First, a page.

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EU Resists US Lobbying As Privacy War Looms 131

Posted by samzenpus
from the fighting-the-good-fight dept.
judgecorp writes "The European Commission is resisting pressure from US firms and public bodies designed to derail its privacy proposals, which include the 'right to be forgotten' that would allow users to demand their data be removed from Internet sites. Facebook and others oppose the right to be forgotten as it would interfere with their ability to market stuff at friends and connections of their users."
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EU Resists US Lobbying As Privacy War Looms

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  • by Anonymous Coward on Thursday December 06, 2012 @04:32AM (#42201607)

    ... shouldn't be surprised to find that even with successful lobbying to get the EU's initiatives derailed, they'll suffer backlash from their European market. The cultures (yes, multiple) here, you see, are a tad different from what's accepted in USoA interstate commerce. So you can track your consumers' (because customers would have rights, whereas consumers can be, and so are, sold and bought like CDOs) every move and poke them with the most targeted adverts imaginable, down to while they're at the loo. And instead of phenomenal sales growth, you may just find they get sick of you and you start to lose against everyone who isn't quite that aggressive.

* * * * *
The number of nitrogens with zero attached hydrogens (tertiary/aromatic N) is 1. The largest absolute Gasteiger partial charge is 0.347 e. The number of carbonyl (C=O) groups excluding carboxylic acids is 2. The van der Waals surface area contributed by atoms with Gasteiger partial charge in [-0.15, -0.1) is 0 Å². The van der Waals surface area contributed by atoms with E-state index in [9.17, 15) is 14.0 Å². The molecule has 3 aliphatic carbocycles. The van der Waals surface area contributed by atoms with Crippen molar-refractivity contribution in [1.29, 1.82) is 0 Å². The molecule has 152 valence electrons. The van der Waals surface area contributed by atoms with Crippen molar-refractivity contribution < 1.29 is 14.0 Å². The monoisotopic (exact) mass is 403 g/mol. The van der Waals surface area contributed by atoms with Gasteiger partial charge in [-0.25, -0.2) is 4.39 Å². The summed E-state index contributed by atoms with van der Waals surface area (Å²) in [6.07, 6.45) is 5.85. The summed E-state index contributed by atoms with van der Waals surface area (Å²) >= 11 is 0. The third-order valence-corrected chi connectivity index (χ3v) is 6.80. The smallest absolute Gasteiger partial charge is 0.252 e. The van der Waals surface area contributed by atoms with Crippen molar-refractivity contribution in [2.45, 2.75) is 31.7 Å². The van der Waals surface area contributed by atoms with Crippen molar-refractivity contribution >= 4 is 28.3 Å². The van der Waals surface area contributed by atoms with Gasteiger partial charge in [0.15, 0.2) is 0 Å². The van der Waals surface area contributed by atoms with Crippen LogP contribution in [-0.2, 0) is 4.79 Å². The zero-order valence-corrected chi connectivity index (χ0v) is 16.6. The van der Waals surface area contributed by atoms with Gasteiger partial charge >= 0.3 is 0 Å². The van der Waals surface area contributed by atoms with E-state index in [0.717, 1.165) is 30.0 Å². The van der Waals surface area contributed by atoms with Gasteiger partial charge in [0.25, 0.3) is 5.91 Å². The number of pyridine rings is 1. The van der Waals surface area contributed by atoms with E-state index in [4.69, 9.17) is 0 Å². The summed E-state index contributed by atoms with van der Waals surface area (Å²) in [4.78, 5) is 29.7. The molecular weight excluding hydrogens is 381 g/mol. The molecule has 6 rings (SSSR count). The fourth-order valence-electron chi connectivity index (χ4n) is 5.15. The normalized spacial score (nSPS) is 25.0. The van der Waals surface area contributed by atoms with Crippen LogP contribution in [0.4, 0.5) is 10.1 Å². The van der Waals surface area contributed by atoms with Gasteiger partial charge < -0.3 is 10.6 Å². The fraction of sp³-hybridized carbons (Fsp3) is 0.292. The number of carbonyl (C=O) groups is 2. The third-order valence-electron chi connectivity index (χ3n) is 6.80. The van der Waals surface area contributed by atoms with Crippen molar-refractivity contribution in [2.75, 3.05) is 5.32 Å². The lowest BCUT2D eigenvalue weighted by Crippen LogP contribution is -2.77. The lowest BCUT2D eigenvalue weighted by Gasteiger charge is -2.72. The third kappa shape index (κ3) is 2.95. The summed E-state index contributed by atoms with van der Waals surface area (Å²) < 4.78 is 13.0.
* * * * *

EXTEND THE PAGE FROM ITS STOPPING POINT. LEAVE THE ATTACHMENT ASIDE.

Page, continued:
The USoA government, of course, has European governments well-cowed and will get the data anyway, but that too will, in the long run, bring more grief than joy. Not that anyone'll listen. If recent history teaches anything, it's that Americans[tm] are too full of themselves and their own petty politics (it's like that music, see? they've got gops AND dems 'round here) to listen to, nevermind respect, anyone else.

    Of course, playing nice with others has never been America's strong suit, so why expect them to change now? Just ignore the buggers and hope they don't get a bug up their arses and invade you.

  • Re:And... (Score:5, Insightful)

    by Sydin (2598829) on Thursday December 06, 2012 @04:33AM (#42201613)